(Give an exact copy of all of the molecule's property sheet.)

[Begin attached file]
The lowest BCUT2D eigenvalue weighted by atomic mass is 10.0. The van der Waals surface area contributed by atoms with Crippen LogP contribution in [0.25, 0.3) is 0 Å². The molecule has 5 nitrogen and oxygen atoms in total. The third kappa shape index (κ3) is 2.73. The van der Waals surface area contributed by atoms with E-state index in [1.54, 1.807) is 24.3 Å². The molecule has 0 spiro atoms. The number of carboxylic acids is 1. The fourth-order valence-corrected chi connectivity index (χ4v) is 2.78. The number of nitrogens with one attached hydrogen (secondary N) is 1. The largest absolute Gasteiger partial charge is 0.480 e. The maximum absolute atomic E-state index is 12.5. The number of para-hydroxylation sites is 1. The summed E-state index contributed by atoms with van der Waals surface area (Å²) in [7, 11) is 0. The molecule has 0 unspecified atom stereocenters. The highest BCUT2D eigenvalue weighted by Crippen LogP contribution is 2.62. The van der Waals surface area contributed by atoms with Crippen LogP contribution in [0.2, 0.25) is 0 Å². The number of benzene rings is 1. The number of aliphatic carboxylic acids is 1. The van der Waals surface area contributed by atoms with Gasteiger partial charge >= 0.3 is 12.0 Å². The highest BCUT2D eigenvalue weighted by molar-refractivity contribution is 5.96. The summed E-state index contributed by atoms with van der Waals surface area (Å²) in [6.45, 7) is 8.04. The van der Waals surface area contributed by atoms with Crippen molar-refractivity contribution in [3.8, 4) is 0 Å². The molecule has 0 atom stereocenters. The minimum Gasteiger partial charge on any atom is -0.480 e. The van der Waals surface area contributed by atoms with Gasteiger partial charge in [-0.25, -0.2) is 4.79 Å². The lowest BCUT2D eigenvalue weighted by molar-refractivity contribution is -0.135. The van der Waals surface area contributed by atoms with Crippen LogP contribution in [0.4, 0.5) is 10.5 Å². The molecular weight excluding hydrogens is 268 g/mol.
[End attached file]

The lowest BCUT2D eigenvalue weighted by atomic mass is 10.0. The van der Waals surface area contributed by atoms with Crippen LogP contribution in [0.25, 0.3) is 0 Å². The molecule has 5 nitrogen and oxygen atoms in total. The third kappa shape index (κ3) is 2.73. The van der Waals surface area contributed by atoms with E-state index in [1.54, 1.807) is 24.3 Å². The molecule has 0 spiro atoms. The number of carboxylic acids is 1. The fourth-order valence-corrected chi connectivity index (χ4v) is 2.78. The number of nitrogens with one attached hydrogen (secondary N) is 1. The largest absolute Gasteiger partial charge is 0.480 e. The maximum absolute atomic E-state index is 12.5. The number of para-hydroxylation sites is 1. The summed E-state index contributed by atoms with van der Waals surface area (Å²) in [7, 11) is 0. The molecule has 0 unspecified atom stereocenters. The highest BCUT2D eigenvalue weighted by Crippen LogP contribution is 2.62. The van der Waals surface area contributed by atoms with Crippen LogP contribution in [0.2, 0.25) is 0 Å². The number of benzene rings is 1. The number of aliphatic carboxylic acids is 1. The van der Waals surface area contributed by atoms with Gasteiger partial charge >= 0.3 is 12.0 Å². The highest BCUT2D eigenvalue weighted by molar-refractivity contribution is 5.96. The summed E-state index contributed by atoms with van der Waals surface area (Å²) in [6.45, 7) is 8.04. The van der Waals surface area contributed by atoms with Crippen molar-refractivity contribution in [3.8, 4) is 0 Å². The molecule has 0 atom stereocenters. The minimum Gasteiger partial charge on any atom is -0.480 e. The van der Waals surface area contributed by atoms with Gasteiger partial charge in [-0.25, -0.2) is 4.79 Å². The lowest BCUT2D eigenvalue weighted by molar-refractivity contribution is -0.135. The van der Waals surface area contributed by atoms with Crippen LogP contribution in [0.4, 0.5) is 10.5 Å². The molecular weight excluding hydrogens is 268 g/mol.